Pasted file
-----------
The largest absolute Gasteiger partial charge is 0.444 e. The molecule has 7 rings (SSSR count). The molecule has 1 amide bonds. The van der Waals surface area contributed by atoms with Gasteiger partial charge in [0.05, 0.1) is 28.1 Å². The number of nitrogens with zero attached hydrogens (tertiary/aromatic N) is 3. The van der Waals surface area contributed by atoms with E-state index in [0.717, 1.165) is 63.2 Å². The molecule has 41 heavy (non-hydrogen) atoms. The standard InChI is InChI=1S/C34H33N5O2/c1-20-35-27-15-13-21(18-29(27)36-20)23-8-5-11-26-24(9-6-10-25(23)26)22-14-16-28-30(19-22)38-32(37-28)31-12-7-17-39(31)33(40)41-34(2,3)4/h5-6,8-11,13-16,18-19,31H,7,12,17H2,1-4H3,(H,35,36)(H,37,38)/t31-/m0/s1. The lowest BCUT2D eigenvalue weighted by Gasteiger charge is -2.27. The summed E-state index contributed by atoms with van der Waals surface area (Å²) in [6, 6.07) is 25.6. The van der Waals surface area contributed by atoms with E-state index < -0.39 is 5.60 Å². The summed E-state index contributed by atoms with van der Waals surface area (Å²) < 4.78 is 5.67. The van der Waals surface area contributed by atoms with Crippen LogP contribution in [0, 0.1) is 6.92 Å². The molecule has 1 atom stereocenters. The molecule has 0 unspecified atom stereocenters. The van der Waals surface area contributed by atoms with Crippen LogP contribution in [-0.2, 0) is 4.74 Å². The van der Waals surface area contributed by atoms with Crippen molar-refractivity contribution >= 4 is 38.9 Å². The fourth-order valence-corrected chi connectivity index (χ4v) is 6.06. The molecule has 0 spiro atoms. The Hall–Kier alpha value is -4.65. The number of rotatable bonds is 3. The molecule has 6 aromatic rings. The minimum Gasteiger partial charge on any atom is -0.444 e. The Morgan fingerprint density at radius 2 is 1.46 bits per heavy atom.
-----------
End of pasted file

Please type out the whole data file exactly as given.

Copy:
The largest absolute Gasteiger partial charge is 0.444 e. The molecule has 7 rings (SSSR count). The molecule has 1 amide bonds. The van der Waals surface area contributed by atoms with Gasteiger partial charge in [0.05, 0.1) is 28.1 Å². The number of nitrogens with zero attached hydrogens (tertiary/aromatic N) is 3. The van der Waals surface area contributed by atoms with E-state index in [0.717, 1.165) is 63.2 Å². The molecule has 41 heavy (non-hydrogen) atoms. The standard InChI is InChI=1S/C34H33N5O2/c1-20-35-27-15-13-21(18-29(27)36-20)23-8-5-11-26-24(9-6-10-25(23)26)22-14-16-28-30(19-22)38-32(37-28)31-12-7-17-39(31)33(40)41-34(2,3)4/h5-6,8-11,13-16,18-19,31H,7,12,17H2,1-4H3,(H,35,36)(H,37,38)/t31-/m0/s1. The lowest BCUT2D eigenvalue weighted by Gasteiger charge is -2.27. The summed E-state index contributed by atoms with van der Waals surface area (Å²) in [6, 6.07) is 25.6. The van der Waals surface area contributed by atoms with E-state index < -0.39 is 5.60 Å². The summed E-state index contributed by atoms with van der Waals surface area (Å²) < 4.78 is 5.67. The van der Waals surface area contributed by atoms with Crippen LogP contribution in [0, 0.1) is 6.92 Å². The molecule has 1 atom stereocenters. The molecule has 0 unspecified atom stereocenters. The van der Waals surface area contributed by atoms with Crippen LogP contribution in [-0.2, 0) is 4.74 Å². The van der Waals surface area contributed by atoms with Crippen molar-refractivity contribution >= 4 is 38.9 Å². The fourth-order valence-corrected chi connectivity index (χ4v) is 6.06. The molecule has 0 spiro atoms. The Hall–Kier alpha value is -4.65. The number of rotatable bonds is 3. The molecule has 6 aromatic rings. The minimum Gasteiger partial charge on any atom is -0.444 e. The Morgan fingerprint density at radius 2 is 1.46 bits per heavy atom.